Since it can be sufficient to make a hole in the dura which is exactly as large as the instrument which has to be inserted, optimal sterility is guaranteed. Moreover, larger holes in the dura cause the surface of the brain to collapse slightly. This can be eliminated by the use of the invention.
The equipment is so designed that it is easy to remove after electrodes and other equipment which have to project through the skin have been placed inside the brain. In order to unscrew the bottom ring longer lines or drains may be temporarily inserted and project through a channel drilled in the fixing key (not illustrated in the figures). This means that in a preferred embodiment the method according to the invention comprises the following further steps:
removal of the holder's upper ring,
removal of the ball,
insertion of the implantable/temporarily introduceable equipment in the key through a channel therein,
removal of the holder's lower ring,
removal of the implantable/temporarily introduceable equipment from the key, while the equipment remains in place in the patient.
The device according to the invention also permits the ball to be removed in an approximately parallel fashion even though it is in the extreme position of the ball joint's movement.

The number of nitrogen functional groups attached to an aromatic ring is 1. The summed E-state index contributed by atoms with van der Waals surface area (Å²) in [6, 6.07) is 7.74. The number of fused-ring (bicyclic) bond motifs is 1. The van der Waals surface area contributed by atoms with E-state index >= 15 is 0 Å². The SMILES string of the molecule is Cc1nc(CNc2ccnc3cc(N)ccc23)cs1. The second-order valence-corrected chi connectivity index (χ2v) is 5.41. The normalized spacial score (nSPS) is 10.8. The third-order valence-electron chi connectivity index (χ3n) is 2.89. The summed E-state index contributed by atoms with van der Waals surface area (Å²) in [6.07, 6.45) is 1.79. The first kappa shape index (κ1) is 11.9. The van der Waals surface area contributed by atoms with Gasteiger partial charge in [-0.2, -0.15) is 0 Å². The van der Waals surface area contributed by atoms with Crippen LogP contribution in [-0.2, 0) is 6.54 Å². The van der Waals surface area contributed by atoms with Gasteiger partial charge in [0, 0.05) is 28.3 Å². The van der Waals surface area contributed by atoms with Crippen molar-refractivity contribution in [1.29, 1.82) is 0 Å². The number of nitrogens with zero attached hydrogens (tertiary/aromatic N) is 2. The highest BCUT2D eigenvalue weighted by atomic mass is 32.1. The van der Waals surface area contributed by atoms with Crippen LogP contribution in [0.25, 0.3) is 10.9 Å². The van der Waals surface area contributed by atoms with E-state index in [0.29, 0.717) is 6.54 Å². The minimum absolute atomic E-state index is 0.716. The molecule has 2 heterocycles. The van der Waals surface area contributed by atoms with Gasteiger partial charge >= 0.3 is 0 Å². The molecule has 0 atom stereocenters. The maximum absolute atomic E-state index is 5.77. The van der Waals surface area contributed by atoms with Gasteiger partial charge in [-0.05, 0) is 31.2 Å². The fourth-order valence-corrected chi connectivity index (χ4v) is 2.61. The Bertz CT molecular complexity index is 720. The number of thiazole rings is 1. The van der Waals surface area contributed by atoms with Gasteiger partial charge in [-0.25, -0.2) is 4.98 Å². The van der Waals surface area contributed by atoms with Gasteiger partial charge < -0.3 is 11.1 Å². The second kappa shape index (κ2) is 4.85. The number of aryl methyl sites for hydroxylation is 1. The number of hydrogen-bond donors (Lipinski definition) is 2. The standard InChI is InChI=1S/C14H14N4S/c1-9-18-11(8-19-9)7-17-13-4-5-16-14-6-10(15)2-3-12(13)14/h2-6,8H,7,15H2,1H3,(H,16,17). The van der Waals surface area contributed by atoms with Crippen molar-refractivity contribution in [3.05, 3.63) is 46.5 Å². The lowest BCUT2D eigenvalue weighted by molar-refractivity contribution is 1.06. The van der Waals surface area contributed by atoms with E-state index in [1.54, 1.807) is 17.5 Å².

The device according to the invention has a wide range of applications. It can be used amongst other things for:
a) taking biopsies (e.g. tissue samples from tumours and infected brain tissue);
b) puncture of amongst other things cysts, abscesses (pus formations) and other expansive processes;
c) puncture of the ventricle system with placing of drains and equipment (e.g. endoscope);
d) placing of markers (for any subsequent radiation or surgery), isotopes for local radiation) and biological or other material (e.g. neuroactive cells for treatment of, e.g., Parkinson's disease);
e) placing of electrodes or other equipment for recording/stimulation in the brain.
The device and the method according to the invention are otherwise characterized by the features presented in the appended patent claims.
The device will now be described in more detail with reference to an example of an application of the holder and to the accompanying figures in which:
FIG. 1 is a section of a preferred embodiment of the device according to the invention in a dismantled position, illustrating the relative position of the elements
FIG. 2 is a section of the same preferred embodiment of the device according to the invention in an assembled position and also of an instrument for use with the holder;